You can always pick out John the Baptist from a lineup of saints.
Among the dour, robed patriarchs, he’s the one with wild eyes and tangled hair, ribs protruding through sun-browned skin, hands cradling a cross-shaped staff or a scroll that reads, “Repent, for the kingdom of heaven is at hand”. Basically, he’s the guy you’d avoid bumping into in the Walmart parking lot.
The miracle child of Elizabeth and Zechariah, John likely watched his father perform ritual cleansings as a temple priest in first-century Jerusalem. Levitical law required Jews to cleanse themselves from impurities contracted through things like menstruation, skin disease, or contact with corpses, and many Jews made pilgrimages to the temple to be immersed in water in preparation for festivals and holy days. Friends and family probably expected John to follow in his father's footsteps and become a temple priest, But John didn’t stay at the temple. John left the city for the countryside and abandoned the ceremonial bathing pools for free-flowing rivers.
Subsisting on locusts and honey and calling people to a single, dramatic baptism to symbolize a reoriented. heart, John embodied the prophet Isaiah’s imagery of a voice crying in the wilderness; declaring God was on the move and everything was about to change. John knew this God-movement would not be confined to the temple, but that "every valley shall be filled, and every mountain and hill shall be made low, and the crooked shall be made straight, and the rough ways made smooth and all-flesh shall see the salvation of God." (Luke -3:5-6 NRSV).
“Prepare the way of the Lord," he told the people, “make his paths straight.” (Mark1:NRSV)
The people didn’t have to go to God anymore; God was coming to the people. And God, in God’s relentless love, would allow no mountain or hill – no ideology or ritual or requirement or law – to obstruct the way. Temples could not contain a God who flattens mountains, or ceremonial baths a God who flows through rivers. Repentance, then, meant reorienting one’s life around this reality. It meant repenting of the old ways of obstruction and joining in the great paving of the path, in the demolishing of every man-made impediment between God and God’s people, and in the celebrating of God’s wild, uninhibited presence filling every corner of the earth. It meant getting baptized in rivers and getting out of God’s way. After all, with enough faith, a person can move a mountain . . . even a mountain of her own making.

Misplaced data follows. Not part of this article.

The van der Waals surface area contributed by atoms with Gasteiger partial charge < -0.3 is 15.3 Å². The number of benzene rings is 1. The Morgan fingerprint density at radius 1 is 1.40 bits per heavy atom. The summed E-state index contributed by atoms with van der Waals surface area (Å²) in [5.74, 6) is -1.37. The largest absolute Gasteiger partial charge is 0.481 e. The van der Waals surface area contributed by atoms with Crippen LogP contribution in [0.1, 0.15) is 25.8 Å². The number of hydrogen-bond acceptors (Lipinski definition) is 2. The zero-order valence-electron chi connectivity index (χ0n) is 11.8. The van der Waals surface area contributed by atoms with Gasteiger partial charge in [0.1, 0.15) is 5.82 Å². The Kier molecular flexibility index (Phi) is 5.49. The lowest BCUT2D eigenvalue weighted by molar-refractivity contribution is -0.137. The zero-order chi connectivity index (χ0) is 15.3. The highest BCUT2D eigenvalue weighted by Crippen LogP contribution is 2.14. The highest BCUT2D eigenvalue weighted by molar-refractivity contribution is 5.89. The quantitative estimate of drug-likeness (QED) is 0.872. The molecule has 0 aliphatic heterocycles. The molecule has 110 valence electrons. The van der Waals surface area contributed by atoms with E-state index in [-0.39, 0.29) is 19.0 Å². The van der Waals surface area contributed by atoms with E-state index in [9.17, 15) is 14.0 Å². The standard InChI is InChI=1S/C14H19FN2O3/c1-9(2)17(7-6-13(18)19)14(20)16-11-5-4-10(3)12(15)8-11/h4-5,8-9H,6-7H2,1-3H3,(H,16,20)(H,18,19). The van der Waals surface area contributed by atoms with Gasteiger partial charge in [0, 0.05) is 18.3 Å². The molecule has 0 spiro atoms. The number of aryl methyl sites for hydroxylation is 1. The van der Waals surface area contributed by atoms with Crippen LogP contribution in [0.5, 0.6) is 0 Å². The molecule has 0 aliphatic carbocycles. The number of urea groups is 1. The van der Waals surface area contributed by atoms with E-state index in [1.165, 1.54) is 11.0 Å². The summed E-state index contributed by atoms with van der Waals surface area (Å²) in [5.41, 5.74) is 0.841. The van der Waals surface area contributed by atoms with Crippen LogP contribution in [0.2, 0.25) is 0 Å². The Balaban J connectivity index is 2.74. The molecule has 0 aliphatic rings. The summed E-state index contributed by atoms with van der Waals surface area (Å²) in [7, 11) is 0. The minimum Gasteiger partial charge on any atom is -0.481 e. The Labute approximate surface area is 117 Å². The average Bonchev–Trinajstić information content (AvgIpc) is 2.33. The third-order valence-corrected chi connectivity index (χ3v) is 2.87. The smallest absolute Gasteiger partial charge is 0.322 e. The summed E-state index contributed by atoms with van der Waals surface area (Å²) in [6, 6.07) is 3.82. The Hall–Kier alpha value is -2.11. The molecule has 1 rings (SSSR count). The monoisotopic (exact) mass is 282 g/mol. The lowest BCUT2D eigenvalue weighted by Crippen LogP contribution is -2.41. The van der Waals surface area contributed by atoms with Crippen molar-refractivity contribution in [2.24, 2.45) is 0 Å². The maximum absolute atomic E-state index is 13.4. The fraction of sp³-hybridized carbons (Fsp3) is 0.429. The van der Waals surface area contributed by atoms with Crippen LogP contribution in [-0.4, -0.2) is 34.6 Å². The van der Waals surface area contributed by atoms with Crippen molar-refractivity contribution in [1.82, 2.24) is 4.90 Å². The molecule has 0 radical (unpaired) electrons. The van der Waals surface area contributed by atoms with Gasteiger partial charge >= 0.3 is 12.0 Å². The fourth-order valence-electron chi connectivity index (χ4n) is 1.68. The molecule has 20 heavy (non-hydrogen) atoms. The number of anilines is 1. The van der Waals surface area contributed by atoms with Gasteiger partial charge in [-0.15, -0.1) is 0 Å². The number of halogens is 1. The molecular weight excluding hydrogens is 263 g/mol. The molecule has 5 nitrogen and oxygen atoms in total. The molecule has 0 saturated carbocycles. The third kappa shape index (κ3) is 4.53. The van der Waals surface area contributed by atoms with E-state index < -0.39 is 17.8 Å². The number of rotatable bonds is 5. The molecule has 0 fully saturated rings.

“The kingdom isn’t up there; it’s right here,” John said. “Repent, for the kingdom is at hand. Prepare the way of the Lord. Make his paths straight.”
I wonder if these words ran through Philip’s mind when he baptized one of the first gentile converts to Christianity: an Ethiopian eunuch.
As the story goes, after Jesus had risen from the dead and instructed his disciples to go and practice resurrection in the world, the evangelist Philip was sent by the Holy Spirit to the “wilderness road” from Jerusalem to Gaza. There Philip encountered a royal eunuch from the distant land of Ethiopia who was reading Hebrew Scripture from the back of his chariot (Acts 8:26-40).
As a eunuch, this man would have been strictly prohibited from even entering temple grounds, much less participating in its rituals (Leviticus 21:20; Deuteronomy 23:1).
He was a sexual and ethnic minority, and as such would have been totally excluded from the religious community in Jerusalem, even if he believed in Israel’s God. Had he approached the temple for baptism, he would have been turned away.
Yet this religious outcast, this man who was thought to be in a state of perpetual uncleanliness, had gotten his hands on a sacred scroll and found a passage from the prophet Isaiah that resonated profoundly with his own experience:
He was led like a sheep to the slaughter,